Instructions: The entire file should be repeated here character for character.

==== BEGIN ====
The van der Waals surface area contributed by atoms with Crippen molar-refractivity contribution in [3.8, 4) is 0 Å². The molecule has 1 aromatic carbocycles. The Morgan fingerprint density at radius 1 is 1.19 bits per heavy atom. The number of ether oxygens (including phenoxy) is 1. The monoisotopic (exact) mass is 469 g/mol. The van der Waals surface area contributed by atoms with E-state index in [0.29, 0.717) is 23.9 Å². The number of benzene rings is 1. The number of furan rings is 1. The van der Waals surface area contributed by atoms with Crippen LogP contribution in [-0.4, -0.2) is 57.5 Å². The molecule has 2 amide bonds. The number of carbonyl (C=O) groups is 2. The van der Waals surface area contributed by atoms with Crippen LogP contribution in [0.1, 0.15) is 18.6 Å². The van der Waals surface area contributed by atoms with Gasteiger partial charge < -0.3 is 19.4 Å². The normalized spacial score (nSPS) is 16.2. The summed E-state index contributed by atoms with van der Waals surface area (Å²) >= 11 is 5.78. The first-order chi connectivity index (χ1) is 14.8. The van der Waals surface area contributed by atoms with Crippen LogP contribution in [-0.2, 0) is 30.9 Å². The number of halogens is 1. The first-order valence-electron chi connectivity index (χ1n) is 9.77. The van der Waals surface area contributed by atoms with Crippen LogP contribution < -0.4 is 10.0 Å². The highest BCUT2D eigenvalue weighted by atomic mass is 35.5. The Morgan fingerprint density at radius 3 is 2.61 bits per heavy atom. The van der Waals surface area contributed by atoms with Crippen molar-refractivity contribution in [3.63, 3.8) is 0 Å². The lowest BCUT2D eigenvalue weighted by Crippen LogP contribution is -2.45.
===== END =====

The van der Waals surface area contributed by atoms with Crippen molar-refractivity contribution in [3.8, 4) is 0 Å². The molecule has 1 aromatic carbocycles. The Morgan fingerprint density at radius 1 is 1.19 bits per heavy atom. The number of ether oxygens (including phenoxy) is 1. The monoisotopic (exact) mass is 469 g/mol. The van der Waals surface area contributed by atoms with E-state index in [0.29, 0.717) is 23.9 Å². The number of benzene rings is 1. The number of furan rings is 1. The van der Waals surface area contributed by atoms with Crippen LogP contribution in [-0.4, -0.2) is 57.5 Å². The molecule has 2 amide bonds. The number of carbonyl (C=O) groups is 2. The van der Waals surface area contributed by atoms with Crippen LogP contribution in [0.1, 0.15) is 18.6 Å². The van der Waals surface area contributed by atoms with Gasteiger partial charge < -0.3 is 19.4 Å². The normalized spacial score (nSPS) is 16.2. The summed E-state index contributed by atoms with van der Waals surface area (Å²) >= 11 is 5.78. The first-order chi connectivity index (χ1) is 14.8. The van der Waals surface area contributed by atoms with Crippen LogP contribution in [-0.2, 0) is 30.9 Å². The number of halogens is 1. The first-order valence-electron chi connectivity index (χ1n) is 9.77. The van der Waals surface area contributed by atoms with Crippen LogP contribution < -0.4 is 10.0 Å². The highest BCUT2D eigenvalue weighted by atomic mass is 35.5. The Morgan fingerprint density at radius 3 is 2.61 bits per heavy atom. The van der Waals surface area contributed by atoms with Crippen molar-refractivity contribution in [3.63, 3.8) is 0 Å². The lowest BCUT2D eigenvalue weighted by Crippen LogP contribution is -2.45.